Stepping back and thinking objectively about why people enjoy the Internet and social media helps us to understand how we can approach Internet Marketing. Most successful affiliates will advise that you put yourself in the position of the persons you are trying to recruit. Think from their perspective rather than your own. This, of course, is excellent advice! People on the Web are looking for content. People using social media are seeking acknowledgment and affirmation. When on the Web, people seek contact and information applicable to their particular immediate needs. Those needs vary from person to person and from time to time.

To be a successful Internet marketer, you must take time to think about how and why people use the Internet. Many people now begin their day on social media. After catching up there, they go on to explore the Web for information and perhaps products or services of interest to them at the moment. Although social media is now considered very fertile ground for getting someone's attention and, thus, social media needs to be carefully studied, let's look first at how Internet marketing worked before the days of social media, smart phones, tablets and smart TVs. Then, we will turn our attention back to social media.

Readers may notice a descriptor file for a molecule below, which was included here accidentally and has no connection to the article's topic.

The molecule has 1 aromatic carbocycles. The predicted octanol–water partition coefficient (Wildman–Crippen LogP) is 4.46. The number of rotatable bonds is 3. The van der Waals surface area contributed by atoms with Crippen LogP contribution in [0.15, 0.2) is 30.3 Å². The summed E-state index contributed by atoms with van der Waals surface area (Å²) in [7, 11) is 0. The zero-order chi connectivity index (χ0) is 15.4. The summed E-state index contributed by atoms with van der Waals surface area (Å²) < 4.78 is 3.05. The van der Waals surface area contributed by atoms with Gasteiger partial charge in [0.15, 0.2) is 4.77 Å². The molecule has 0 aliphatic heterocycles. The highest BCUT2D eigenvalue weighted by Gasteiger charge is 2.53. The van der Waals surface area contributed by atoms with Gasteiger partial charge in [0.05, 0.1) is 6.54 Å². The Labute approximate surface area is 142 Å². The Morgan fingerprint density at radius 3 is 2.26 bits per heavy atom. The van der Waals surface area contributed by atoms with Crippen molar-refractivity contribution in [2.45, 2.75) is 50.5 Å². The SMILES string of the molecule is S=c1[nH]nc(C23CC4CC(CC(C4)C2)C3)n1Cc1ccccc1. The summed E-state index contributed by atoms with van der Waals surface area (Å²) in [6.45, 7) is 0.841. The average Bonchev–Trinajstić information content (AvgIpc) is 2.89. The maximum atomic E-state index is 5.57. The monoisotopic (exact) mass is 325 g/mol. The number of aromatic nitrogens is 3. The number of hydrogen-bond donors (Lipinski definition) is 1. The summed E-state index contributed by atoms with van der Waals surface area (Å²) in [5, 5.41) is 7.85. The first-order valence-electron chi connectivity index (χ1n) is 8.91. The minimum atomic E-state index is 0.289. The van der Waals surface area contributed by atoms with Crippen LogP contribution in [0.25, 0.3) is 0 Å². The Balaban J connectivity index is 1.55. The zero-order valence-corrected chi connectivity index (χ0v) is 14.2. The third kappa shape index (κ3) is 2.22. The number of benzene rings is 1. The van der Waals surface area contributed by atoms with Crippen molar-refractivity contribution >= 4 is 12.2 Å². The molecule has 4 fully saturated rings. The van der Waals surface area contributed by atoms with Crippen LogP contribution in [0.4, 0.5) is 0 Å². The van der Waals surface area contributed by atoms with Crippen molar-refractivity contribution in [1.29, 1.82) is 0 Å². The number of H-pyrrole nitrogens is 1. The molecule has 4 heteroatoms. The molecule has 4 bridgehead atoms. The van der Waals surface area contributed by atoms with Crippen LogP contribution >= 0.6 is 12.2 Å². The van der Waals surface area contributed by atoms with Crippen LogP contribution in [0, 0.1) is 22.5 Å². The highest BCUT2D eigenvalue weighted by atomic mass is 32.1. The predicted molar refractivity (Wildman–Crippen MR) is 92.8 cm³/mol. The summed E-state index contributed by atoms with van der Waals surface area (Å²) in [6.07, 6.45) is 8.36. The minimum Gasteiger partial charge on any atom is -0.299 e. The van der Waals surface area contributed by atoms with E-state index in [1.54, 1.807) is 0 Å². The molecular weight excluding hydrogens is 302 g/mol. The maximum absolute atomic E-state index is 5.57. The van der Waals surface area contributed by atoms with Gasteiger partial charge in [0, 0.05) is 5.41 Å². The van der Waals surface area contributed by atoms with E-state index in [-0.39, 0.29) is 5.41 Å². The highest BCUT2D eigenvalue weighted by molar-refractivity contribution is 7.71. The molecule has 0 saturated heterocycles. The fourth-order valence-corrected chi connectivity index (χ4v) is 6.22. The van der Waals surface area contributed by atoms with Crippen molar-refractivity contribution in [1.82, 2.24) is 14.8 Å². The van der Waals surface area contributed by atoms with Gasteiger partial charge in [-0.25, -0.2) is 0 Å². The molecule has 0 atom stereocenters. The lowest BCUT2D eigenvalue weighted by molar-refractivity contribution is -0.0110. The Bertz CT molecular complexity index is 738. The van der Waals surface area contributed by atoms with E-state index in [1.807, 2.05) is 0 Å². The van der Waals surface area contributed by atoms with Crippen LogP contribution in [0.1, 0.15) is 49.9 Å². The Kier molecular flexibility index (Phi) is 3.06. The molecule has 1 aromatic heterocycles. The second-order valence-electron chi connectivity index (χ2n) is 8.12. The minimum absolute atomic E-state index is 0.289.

When staring at their Web browser on their personal PC, people had these choices (before social media): They could type in a URL that someone told them about, they could read their home page and follow links from it, they could look at a page in their history or in their favorites, they could go to one of the very popular sites and follow links, or they could go to a search engine and follow links or compose a search phrase. They still have these choices, of course, even though they now spend a great deal of time of social media as well.

Before social media, the goal was to have a Website through which you could interact with potential customers. Once you had this Website, your goal became obtaining a good ranking in the search engines and accumulating many links from other Websites to your site. This is still the ultimate goal of an Internet marketer. The addition of social media just gave us more tools to help in reaching this goal. And, importantly, the addition of social media changed to some extent the way Internet traffic flows. More on that later...